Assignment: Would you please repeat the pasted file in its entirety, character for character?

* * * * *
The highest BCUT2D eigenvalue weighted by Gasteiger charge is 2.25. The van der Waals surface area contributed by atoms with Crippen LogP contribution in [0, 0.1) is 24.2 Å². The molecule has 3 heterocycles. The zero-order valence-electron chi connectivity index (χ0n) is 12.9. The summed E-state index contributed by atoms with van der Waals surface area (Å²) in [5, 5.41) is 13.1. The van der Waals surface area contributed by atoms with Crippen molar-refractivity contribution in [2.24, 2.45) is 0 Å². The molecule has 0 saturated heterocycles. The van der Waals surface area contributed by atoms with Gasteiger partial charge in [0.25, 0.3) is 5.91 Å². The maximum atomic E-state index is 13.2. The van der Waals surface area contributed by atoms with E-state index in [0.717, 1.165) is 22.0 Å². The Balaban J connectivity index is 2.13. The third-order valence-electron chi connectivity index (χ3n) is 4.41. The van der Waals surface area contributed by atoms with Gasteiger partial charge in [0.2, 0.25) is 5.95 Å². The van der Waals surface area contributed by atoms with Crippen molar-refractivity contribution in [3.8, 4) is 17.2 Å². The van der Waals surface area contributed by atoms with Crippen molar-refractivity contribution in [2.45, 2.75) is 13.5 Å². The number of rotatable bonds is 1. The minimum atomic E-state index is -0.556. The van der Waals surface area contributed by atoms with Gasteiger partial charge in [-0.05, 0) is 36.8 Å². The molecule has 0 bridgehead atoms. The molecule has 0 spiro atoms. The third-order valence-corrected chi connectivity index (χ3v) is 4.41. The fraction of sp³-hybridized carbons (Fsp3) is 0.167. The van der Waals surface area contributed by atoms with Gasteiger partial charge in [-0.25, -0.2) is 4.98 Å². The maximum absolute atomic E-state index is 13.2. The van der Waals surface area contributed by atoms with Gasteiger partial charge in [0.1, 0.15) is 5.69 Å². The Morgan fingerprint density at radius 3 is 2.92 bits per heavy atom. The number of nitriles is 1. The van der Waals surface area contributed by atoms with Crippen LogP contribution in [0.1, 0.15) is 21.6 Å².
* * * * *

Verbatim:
The highest BCUT2D eigenvalue weighted by Gasteiger charge is 2.25. The van der Waals surface area contributed by atoms with Crippen LogP contribution in [0, 0.1) is 24.2 Å². The molecule has 3 heterocycles. The zero-order valence-electron chi connectivity index (χ0n) is 12.9. The summed E-state index contributed by atoms with van der Waals surface area (Å²) in [5, 5.41) is 13.1. The van der Waals surface area contributed by atoms with Crippen molar-refractivity contribution in [2.24, 2.45) is 0 Å². The molecule has 0 saturated heterocycles. The van der Waals surface area contributed by atoms with Gasteiger partial charge in [0.25, 0.3) is 5.91 Å². The maximum atomic E-state index is 13.2. The van der Waals surface area contributed by atoms with E-state index in [0.717, 1.165) is 22.0 Å². The Balaban J connectivity index is 2.13. The third-order valence-electron chi connectivity index (χ3n) is 4.41. The van der Waals surface area contributed by atoms with Gasteiger partial charge in [0.2, 0.25) is 5.95 Å². The van der Waals surface area contributed by atoms with Crippen molar-refractivity contribution in [3.8, 4) is 17.2 Å². The van der Waals surface area contributed by atoms with Crippen molar-refractivity contribution in [2.45, 2.75) is 13.5 Å². The number of rotatable bonds is 1. The minimum atomic E-state index is -0.556. The van der Waals surface area contributed by atoms with Gasteiger partial charge in [-0.05, 0) is 36.8 Å². The molecule has 0 bridgehead atoms. The molecule has 0 spiro atoms. The third-order valence-corrected chi connectivity index (χ3v) is 4.41. The fraction of sp³-hybridized carbons (Fsp3) is 0.167. The van der Waals surface area contributed by atoms with Gasteiger partial charge in [-0.25, -0.2) is 4.98 Å². The maximum absolute atomic E-state index is 13.2. The van der Waals surface area contributed by atoms with Gasteiger partial charge in [0.1, 0.15) is 5.69 Å². The Morgan fingerprint density at radius 3 is 2.92 bits per heavy atom. The number of nitriles is 1. The van der Waals surface area contributed by atoms with Crippen LogP contribution in [0.1, 0.15) is 21.6 Å².